So you’re a chemist and didn’t go to grad school? Yeah, me neither. I graduated with my Bachelor’s 18 months ago and could not be happier with my decision to enter Industry rather than pursue a higher degree. While I will always be an academic at heart, I’ve learned that I enjoy working much more than being a student 24/7. The challenge of growing my career, learning on-the-job skills, and having a well rounded work-life balance are the most appealing aspects of working in industry. And I will admit, I have given serious thought to pursuing grad school, I want to spend more time working in my industry to see which areas I am specifically interested in.
With the year coming to an end I’m examining my blog’s scope and am wanting to expand the #PolishedProfessionals posts to include professional development. I thought I would start by sharing a list of career options and jobs for chemists who enter industry post-undergraduate.
- Formulation Chemist
- Quality Control Technician
- Quality Assurance Technician
- Junior Chemist
- Bench Chemist
- Lab Technician (general and can apply to unlimited industry’s)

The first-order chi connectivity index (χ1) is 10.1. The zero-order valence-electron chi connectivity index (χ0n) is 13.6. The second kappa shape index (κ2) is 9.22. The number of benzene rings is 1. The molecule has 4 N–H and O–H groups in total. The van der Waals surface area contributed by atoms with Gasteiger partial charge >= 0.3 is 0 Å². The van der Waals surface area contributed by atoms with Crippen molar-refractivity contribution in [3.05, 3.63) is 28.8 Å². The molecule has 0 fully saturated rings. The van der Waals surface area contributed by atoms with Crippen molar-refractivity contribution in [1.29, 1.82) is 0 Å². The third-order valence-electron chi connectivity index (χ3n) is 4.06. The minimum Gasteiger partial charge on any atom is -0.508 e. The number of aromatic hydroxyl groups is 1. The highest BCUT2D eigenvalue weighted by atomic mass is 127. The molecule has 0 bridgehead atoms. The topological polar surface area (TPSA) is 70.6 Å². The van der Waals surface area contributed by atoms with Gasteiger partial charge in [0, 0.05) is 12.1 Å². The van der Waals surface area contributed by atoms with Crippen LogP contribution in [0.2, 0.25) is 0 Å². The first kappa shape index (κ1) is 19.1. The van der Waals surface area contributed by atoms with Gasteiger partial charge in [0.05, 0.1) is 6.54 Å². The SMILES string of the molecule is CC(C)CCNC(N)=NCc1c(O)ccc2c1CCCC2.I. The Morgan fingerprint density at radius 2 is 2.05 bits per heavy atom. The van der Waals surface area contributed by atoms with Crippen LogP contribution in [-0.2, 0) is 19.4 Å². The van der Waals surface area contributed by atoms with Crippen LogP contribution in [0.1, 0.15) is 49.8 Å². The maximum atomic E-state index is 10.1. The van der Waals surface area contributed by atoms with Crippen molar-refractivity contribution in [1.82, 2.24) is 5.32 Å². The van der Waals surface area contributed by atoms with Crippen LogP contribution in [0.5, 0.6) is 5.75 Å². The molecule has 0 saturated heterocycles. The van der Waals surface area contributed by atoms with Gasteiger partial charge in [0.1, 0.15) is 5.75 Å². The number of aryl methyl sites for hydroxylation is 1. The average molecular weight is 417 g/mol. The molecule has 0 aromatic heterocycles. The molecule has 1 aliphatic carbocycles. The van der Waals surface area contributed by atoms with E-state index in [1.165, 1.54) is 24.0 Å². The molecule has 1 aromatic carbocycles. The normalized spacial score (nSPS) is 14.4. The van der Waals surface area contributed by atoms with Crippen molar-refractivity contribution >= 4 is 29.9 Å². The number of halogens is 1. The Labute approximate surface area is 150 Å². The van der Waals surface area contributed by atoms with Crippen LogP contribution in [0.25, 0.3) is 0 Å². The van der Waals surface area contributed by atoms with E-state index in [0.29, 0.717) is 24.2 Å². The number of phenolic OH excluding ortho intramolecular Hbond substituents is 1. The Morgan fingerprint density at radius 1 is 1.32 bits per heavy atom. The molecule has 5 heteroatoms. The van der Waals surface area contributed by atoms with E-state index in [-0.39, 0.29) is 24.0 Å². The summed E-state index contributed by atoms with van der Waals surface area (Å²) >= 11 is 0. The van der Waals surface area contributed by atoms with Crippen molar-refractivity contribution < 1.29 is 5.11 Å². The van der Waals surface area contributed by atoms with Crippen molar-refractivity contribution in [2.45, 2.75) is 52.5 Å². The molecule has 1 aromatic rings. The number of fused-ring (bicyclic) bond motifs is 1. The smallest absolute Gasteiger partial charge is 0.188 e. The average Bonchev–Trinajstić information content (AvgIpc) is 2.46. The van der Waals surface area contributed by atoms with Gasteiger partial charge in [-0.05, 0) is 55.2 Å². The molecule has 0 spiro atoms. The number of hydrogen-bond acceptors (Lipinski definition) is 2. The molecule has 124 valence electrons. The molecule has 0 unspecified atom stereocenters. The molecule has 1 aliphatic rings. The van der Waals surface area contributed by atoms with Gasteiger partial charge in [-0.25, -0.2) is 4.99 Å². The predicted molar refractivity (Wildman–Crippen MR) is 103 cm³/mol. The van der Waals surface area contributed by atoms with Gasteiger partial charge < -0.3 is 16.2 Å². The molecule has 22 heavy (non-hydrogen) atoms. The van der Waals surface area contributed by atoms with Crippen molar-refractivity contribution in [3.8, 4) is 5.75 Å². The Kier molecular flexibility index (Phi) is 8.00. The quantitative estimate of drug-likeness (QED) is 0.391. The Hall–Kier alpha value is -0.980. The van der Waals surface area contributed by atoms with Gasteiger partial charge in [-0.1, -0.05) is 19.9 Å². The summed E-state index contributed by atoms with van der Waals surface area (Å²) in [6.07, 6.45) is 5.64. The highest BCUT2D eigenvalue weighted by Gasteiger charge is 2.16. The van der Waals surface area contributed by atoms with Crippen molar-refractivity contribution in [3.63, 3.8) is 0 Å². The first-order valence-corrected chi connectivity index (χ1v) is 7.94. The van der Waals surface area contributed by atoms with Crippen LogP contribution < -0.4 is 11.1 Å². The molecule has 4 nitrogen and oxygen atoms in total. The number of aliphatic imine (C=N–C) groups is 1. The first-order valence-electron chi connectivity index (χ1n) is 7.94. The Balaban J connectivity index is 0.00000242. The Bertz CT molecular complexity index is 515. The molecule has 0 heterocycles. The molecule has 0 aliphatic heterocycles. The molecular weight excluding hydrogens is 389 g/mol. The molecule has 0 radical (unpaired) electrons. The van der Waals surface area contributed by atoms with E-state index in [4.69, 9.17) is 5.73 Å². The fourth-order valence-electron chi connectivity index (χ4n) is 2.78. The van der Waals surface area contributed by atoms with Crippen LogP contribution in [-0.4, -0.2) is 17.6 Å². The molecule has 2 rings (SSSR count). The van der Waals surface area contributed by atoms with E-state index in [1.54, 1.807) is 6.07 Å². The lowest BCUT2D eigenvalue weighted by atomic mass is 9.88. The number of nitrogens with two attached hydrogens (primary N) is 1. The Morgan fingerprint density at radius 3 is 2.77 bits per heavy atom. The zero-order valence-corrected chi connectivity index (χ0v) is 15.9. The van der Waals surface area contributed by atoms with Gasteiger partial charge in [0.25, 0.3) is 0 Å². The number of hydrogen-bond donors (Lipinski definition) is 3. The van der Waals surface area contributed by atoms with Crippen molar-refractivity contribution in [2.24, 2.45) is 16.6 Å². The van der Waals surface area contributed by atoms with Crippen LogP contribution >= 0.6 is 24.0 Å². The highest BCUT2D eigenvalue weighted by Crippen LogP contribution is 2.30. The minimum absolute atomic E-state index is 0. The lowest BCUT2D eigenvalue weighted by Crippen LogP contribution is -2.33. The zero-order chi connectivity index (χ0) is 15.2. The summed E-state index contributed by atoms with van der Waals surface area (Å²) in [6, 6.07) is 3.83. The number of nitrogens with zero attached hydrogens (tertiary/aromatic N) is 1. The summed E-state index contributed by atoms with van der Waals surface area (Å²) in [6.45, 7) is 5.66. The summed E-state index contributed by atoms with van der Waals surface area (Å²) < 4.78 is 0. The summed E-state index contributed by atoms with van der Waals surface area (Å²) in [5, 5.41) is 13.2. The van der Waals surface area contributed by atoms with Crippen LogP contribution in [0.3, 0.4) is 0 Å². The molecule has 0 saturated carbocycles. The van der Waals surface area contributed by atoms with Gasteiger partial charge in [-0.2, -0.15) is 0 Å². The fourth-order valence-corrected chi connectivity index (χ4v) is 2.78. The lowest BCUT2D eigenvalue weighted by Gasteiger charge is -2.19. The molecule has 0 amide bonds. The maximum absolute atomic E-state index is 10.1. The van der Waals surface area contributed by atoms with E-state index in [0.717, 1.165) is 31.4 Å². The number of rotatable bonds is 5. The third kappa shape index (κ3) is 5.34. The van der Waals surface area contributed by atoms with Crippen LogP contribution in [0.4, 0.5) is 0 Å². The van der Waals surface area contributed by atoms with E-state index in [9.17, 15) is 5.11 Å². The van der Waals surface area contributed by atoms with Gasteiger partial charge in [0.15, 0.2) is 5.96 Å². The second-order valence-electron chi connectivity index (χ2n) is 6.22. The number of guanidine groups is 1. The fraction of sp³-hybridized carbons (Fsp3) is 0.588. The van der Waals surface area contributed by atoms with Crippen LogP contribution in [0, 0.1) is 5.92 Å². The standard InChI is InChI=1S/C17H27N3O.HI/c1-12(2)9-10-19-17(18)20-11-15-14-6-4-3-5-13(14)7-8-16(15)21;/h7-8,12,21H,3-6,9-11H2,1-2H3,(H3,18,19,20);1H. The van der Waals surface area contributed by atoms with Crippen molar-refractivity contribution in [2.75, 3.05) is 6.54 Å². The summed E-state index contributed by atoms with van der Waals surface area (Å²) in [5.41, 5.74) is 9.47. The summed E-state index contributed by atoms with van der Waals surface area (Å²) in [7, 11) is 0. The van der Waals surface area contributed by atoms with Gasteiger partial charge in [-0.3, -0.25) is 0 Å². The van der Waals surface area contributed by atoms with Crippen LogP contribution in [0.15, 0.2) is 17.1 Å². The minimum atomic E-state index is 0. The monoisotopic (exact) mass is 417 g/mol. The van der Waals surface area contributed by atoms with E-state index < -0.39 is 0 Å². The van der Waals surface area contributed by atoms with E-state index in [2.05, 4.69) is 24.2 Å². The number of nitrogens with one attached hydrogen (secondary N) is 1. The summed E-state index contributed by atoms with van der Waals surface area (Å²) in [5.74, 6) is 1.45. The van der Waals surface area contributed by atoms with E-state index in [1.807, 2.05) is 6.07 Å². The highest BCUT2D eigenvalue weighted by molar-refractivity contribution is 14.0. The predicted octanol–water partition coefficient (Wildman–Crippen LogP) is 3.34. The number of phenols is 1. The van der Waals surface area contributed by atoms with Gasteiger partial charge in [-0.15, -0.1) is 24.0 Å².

- Microbiologist Technician
- R&D Technician
- Technical Sales and/or Marketing
- Regulatory Affairs
- Chemistry Teacher
- State Government Job
- Analytical Chemist
All of these jobs can be applied to literally so many different industries! For example, my first position out of college was as a QC technician. I worked for a dental product’s manufacturers which introduced me to the world of manufacturing – which literally runs the world. I personally have found that I love manufacturing because you can learn so many different positions within one company, develop professional skills, and getting promoted in manufacturing isn’t as competitive as other industry’s.
I hope this list is helpful for anyone who may be beginning their job search as or deciding if pursuing chemistry can really land you a job. I can promise you that if you apply yourself, the career options are endless! Remember, employers, want to hire you because of your training not because of how good you can perform extractions of NMR analysis. Companies want to hire chemists because of the way their mind is analytical, curious and always searching for answers.